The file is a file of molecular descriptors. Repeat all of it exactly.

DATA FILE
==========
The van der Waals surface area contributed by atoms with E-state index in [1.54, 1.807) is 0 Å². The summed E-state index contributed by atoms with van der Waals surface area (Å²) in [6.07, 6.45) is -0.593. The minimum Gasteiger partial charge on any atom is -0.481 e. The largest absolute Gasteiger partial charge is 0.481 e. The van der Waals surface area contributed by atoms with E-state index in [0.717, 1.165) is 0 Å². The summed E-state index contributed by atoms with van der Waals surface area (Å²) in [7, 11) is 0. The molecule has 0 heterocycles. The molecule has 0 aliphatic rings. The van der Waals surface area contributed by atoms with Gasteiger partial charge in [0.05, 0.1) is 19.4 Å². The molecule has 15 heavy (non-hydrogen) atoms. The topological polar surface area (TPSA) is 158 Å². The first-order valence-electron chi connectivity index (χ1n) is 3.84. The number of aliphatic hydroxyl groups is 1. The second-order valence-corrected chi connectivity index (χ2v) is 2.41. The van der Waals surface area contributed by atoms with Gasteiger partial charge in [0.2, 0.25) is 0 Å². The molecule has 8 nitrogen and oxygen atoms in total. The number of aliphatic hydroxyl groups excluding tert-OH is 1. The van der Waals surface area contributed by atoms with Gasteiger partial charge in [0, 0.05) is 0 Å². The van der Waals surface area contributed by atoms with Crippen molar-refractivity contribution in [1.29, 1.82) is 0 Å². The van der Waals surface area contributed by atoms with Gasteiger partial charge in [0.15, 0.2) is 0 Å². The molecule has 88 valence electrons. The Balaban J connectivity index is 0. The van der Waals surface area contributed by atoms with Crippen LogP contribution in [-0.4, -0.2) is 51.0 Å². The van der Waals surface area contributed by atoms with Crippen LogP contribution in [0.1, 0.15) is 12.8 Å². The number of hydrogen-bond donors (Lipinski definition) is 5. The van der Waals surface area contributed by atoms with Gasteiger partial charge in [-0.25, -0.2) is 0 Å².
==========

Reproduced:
The van der Waals surface area contributed by atoms with E-state index in [1.54, 1.807) is 0 Å². The summed E-state index contributed by atoms with van der Waals surface area (Å²) in [6.07, 6.45) is -0.593. The minimum Gasteiger partial charge on any atom is -0.481 e. The largest absolute Gasteiger partial charge is 0.481 e. The van der Waals surface area contributed by atoms with E-state index in [0.717, 1.165) is 0 Å². The summed E-state index contributed by atoms with van der Waals surface area (Å²) in [7, 11) is 0. The molecule has 0 heterocycles. The molecule has 0 aliphatic rings. The van der Waals surface area contributed by atoms with Gasteiger partial charge in [0.05, 0.1) is 19.4 Å². The molecule has 15 heavy (non-hydrogen) atoms. The topological polar surface area (TPSA) is 158 Å². The first-order valence-electron chi connectivity index (χ1n) is 3.84. The number of aliphatic hydroxyl groups is 1. The second-order valence-corrected chi connectivity index (χ2v) is 2.41. The van der Waals surface area contributed by atoms with Gasteiger partial charge in [0.2, 0.25) is 0 Å². The molecule has 8 nitrogen and oxygen atoms in total. The number of aliphatic hydroxyl groups excluding tert-OH is 1. The van der Waals surface area contributed by atoms with Gasteiger partial charge in [0, 0.05) is 0 Å². The van der Waals surface area contributed by atoms with Crippen molar-refractivity contribution in [1.29, 1.82) is 0 Å². The van der Waals surface area contributed by atoms with Gasteiger partial charge in [0.15, 0.2) is 0 Å². The molecule has 88 valence electrons. The Balaban J connectivity index is 0. The van der Waals surface area contributed by atoms with Crippen LogP contribution in [-0.4, -0.2) is 51.0 Å². The van der Waals surface area contributed by atoms with Crippen LogP contribution in [0.1, 0.15) is 12.8 Å². The number of hydrogen-bond donors (Lipinski definition) is 5. The van der Waals surface area contributed by atoms with Gasteiger partial charge in [-0.25, -0.2) is 0 Å².